Danish Firm's Cheap Land Deal Could Reap $1 Billion
H. JOSEF HEBERT
Sep. 07, 1995
WASHINGTON (AP) _ A Danish company now owns 110 acres of land in Idaho for which it paid the government only $275. And the good deal could get much better because of an estimated $1 billion in minerals beneath the surface.
Interior Secretary Bruce Babbitt transferred title to the land at a news conference Wednesday, denouncing the sale but saying ``my hands are tied'' by the 124-year-old mining law that allowed the transaction.
The land was conveyed to Faxe Kalk Inc. of Denmark under an 1872 law whose original purpose was to help open the West. It requires the Interior Department to sell mining rights on federal land for as little as $2.50 to $5 an acre.
The law allows the new owner to take whatever hard-rock minerals are found without paying royalties to the government.
Some members of Congress have fought for more than a dozen years to require royalties and a fairer price for such land. But mining interests have lobbied vigorously against anything but modest changes, arguing that it would force mining companies to other countries, depriving the mining areas in the West of jobs.
Babbitt used the mandated transfer of the 110 acres in Clark County, Idaho, to Faxe Kalk to criticize the Republican-led Congress for refusing to pass mining reform.
``I find this process where my hands are tied by a law signed by Ulysses S. Grant increasingly distasteful,'' he declared with Grant's picture as a backdrop.
An estimated 14 million tons of high-quality travertine, a mineral used to whiten paper, worth $1 billion lies beneath the surface of the 110 acres, Interior officials said.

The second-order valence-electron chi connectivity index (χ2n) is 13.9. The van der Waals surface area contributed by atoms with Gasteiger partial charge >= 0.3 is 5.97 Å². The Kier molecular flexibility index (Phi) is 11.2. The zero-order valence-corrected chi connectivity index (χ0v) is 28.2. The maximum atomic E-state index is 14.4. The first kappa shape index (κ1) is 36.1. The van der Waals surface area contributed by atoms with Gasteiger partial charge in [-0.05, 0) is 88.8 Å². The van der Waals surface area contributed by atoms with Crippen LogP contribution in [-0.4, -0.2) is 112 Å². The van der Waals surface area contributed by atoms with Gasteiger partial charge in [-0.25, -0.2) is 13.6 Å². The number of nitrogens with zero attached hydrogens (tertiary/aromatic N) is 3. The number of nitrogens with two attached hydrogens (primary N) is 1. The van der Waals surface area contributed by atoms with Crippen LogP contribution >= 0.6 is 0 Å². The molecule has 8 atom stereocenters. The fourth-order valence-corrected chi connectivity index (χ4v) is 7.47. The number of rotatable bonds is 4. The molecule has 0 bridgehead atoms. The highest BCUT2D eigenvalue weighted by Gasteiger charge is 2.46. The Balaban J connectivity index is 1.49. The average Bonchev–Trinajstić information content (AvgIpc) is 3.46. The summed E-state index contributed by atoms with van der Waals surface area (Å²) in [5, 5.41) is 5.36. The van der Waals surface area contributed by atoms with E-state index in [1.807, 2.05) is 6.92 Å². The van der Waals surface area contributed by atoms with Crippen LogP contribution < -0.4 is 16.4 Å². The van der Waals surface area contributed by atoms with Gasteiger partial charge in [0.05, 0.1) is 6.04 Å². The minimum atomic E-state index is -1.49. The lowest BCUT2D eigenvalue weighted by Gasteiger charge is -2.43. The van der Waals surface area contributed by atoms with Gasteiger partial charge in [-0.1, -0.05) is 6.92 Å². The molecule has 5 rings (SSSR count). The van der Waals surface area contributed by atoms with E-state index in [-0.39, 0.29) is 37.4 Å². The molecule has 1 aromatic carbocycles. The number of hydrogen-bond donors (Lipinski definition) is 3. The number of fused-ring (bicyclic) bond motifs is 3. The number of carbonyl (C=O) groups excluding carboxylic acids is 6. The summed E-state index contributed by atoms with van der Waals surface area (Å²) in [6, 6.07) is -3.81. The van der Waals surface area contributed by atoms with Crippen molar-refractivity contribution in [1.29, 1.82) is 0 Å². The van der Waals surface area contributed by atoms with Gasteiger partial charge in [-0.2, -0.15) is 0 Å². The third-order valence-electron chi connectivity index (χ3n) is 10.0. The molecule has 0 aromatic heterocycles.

Jack Gerard, a spokesman for the Mineral Resources Alliance, a mining industry trade group, called Babbitt's news conference ``a publicity stunt'' that ignores efforts to reform the ancient mining law. Companies often invest tens of millions of dollars in mining claims and in finding and developing the minerals, the industry argues.
But Babbitt called the industry-supported mining reform bill ``cosmetic'' and criticized a Senate proposal that would require the Interior Department to speed up approval of mining claims already in the pipeline.
The Senate bill would require a 2 percent royalty on net profits on minerals taken under the 1872 law and pay market prices for the surface land. Babbitt said the 2 percent royalty is far below what private landowners charge for mineral rights.
Congress put a moratorium on issuing mining patents, or purchasing agreements, this fiscal year, but a number of applications that already were in the pipeline _ including the Faxe Kalk applications _ were exempted.